Gov. Linda Lingle released the following statement about a rally by various organizations to encourage her to sign the final environmental impact statement (EIS) for the proposed Honolulu rail transit project:
“While I understand the desire of rail supporters to want to see the project start, and recognize that some candidates may have a vested political interest in giving the public a false impression that I am somehow delaying approval of the final EIS, I have a legal responsibility to ensure that the environmental impact statement complies with Hawaii’s environmental law. Moreover, I have a fiduciary responsibility to do an objective, common sense financial analysis of what this project—the most expensive public works project in our state’s history—will cost Hawaii taxpayers over the long-term.
“The fact is, the final EIS is not on my desk as some have incorrectly stated. The EIS is currently being reviewed by the Office of Environmental Quality Control (OEQC), which is analyzing the EIS section by section to make certain that it meets the requirements of the state’s environmental law, Hawaii Revised Statutes Chapter 343.
“As part of the OEQC’s extensive review process, determined by its administrative rules, the OEQC must determine whether the comments submitted during the public comment period have been satisfactorily addressed in the final EIS. There were over 13,000 public comments submitted, and the OEQC is required to verify that all have been addressed.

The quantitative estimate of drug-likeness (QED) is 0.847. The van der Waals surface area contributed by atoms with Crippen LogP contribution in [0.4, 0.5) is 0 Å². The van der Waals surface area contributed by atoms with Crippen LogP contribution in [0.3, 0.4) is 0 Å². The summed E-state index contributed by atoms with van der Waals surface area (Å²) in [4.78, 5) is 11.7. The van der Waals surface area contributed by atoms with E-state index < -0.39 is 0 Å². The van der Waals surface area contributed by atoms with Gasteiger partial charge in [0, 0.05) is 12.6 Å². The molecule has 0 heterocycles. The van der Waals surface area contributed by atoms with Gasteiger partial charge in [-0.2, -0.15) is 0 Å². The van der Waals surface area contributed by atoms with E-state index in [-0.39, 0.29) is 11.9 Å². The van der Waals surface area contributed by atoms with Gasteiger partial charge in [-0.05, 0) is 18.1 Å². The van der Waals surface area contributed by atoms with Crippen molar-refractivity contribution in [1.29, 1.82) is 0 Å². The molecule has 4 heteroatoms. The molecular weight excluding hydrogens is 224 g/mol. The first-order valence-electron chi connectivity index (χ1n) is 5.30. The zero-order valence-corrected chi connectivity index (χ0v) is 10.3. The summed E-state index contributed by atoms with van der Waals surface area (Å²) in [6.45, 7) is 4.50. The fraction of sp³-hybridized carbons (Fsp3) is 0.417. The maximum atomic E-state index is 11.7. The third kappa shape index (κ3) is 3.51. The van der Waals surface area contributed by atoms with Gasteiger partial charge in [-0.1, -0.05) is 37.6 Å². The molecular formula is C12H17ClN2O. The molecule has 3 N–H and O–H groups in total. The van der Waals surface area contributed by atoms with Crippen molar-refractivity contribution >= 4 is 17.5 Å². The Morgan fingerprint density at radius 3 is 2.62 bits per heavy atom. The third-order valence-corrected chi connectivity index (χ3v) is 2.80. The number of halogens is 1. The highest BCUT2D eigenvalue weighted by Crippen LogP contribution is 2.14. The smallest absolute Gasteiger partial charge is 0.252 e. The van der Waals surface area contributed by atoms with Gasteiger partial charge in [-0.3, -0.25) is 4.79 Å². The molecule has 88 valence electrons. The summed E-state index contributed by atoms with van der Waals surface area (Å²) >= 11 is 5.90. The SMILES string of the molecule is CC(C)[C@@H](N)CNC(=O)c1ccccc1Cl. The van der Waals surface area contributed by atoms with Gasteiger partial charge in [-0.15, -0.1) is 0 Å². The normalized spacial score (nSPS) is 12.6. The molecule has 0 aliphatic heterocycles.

“While the OEQC is continuing its legally required review of the EIS, my Administration is also performing the financial due diligence to make certain Hawaii taxpayers can afford this multi-billion project—including the cost to operate, maintain, and sustain the system well into the future.
“To this end, the State Department of Transportation at the beginning of this month awarded a contract to Infrastructure Management Group (IMG), Inc., in association with CB Richard Ellis, Inc., to conduct an independent economic analysis, financial assessment, and evaluation of the proposed rail transit project.
“The scope of work includes an analysis and evaluation of the capital costs to build the project as well as the operating and maintenance cost projections prepared by the City and County of Honolulu. The work will include a determination of the reasonableness and accuracy of the City’s plans and revenue sources to fund the single largest, most expensive public works project that has ever been undertaken in Hawaii.
“I have informed the Federal Transportation Authority (FTA) that we are conducting an independent financial analysis and will share the findings with them. I have also requested updated financial information that the City provided to the FTA, since the last financial report issued for the project was published in August 2009.
“Another issue that still has not been resolved is the programmatic agreement, which lays out a plan on how to treat Native Hawaiian remains and other cultural resources that might be in the route of the rail. This programmatic agreement must be reached and signed off by the Federal Transit Administration, federal Advisory Council on Historic Preservation, State Historic Preservation Division, and the City before the EIS can be accepted. These discussions are still ongoing and no agreement has been reached.
“To ask me to sign the EIS at this point in time is inappropriate and premature.”